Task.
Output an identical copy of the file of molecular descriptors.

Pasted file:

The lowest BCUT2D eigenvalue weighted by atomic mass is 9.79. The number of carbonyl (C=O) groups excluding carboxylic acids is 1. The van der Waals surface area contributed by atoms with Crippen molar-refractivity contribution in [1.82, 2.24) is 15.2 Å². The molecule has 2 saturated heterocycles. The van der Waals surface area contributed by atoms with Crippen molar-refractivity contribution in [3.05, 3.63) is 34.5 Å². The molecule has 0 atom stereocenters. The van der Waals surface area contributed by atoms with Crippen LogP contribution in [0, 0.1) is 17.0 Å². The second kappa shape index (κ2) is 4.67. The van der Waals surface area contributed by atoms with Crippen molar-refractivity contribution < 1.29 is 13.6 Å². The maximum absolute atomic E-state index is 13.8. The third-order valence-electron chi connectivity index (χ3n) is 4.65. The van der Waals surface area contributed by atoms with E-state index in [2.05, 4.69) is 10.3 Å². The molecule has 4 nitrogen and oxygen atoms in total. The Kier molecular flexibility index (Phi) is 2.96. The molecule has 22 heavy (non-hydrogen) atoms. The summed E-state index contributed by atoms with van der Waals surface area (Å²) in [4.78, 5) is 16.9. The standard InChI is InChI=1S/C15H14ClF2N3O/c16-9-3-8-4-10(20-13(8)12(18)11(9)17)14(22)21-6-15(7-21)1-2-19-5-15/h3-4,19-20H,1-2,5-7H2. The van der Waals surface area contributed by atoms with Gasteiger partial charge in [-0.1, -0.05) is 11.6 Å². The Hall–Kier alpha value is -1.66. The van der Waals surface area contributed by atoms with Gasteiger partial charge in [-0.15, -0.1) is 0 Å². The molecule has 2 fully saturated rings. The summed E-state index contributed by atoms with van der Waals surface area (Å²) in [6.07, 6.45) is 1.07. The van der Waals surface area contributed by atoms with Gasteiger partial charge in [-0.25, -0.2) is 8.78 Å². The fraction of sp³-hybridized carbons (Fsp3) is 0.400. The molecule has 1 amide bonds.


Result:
The lowest BCUT2D eigenvalue weighted by atomic mass is 9.79. The number of carbonyl (C=O) groups excluding carboxylic acids is 1. The van der Waals surface area contributed by atoms with Crippen molar-refractivity contribution in [1.82, 2.24) is 15.2 Å². The molecule has 2 saturated heterocycles. The van der Waals surface area contributed by atoms with Crippen molar-refractivity contribution in [3.05, 3.63) is 34.5 Å². The molecule has 0 atom stereocenters. The van der Waals surface area contributed by atoms with Crippen LogP contribution in [0, 0.1) is 17.0 Å². The second kappa shape index (κ2) is 4.67. The van der Waals surface area contributed by atoms with Crippen molar-refractivity contribution < 1.29 is 13.6 Å². The maximum absolute atomic E-state index is 13.8. The third-order valence-electron chi connectivity index (χ3n) is 4.65. The van der Waals surface area contributed by atoms with E-state index in [2.05, 4.69) is 10.3 Å². The molecule has 4 nitrogen and oxygen atoms in total. The Kier molecular flexibility index (Phi) is 2.96. The molecule has 22 heavy (non-hydrogen) atoms. The summed E-state index contributed by atoms with van der Waals surface area (Å²) in [4.78, 5) is 16.9. The standard InChI is InChI=1S/C15H14ClF2N3O/c16-9-3-8-4-10(20-13(8)12(18)11(9)17)14(22)21-6-15(7-21)1-2-19-5-15/h3-4,19-20H,1-2,5-7H2. The van der Waals surface area contributed by atoms with Gasteiger partial charge in [-0.1, -0.05) is 11.6 Å². The Hall–Kier alpha value is -1.66. The van der Waals surface area contributed by atoms with Gasteiger partial charge in [-0.15, -0.1) is 0 Å². The molecule has 2 fully saturated rings. The summed E-state index contributed by atoms with van der Waals surface area (Å²) in [6.07, 6.45) is 1.07. The van der Waals surface area contributed by atoms with Gasteiger partial charge in [-0.25, -0.2) is 8.78 Å². The fraction of sp³-hybridized carbons (Fsp3) is 0.400. The molecule has 1 amide bonds.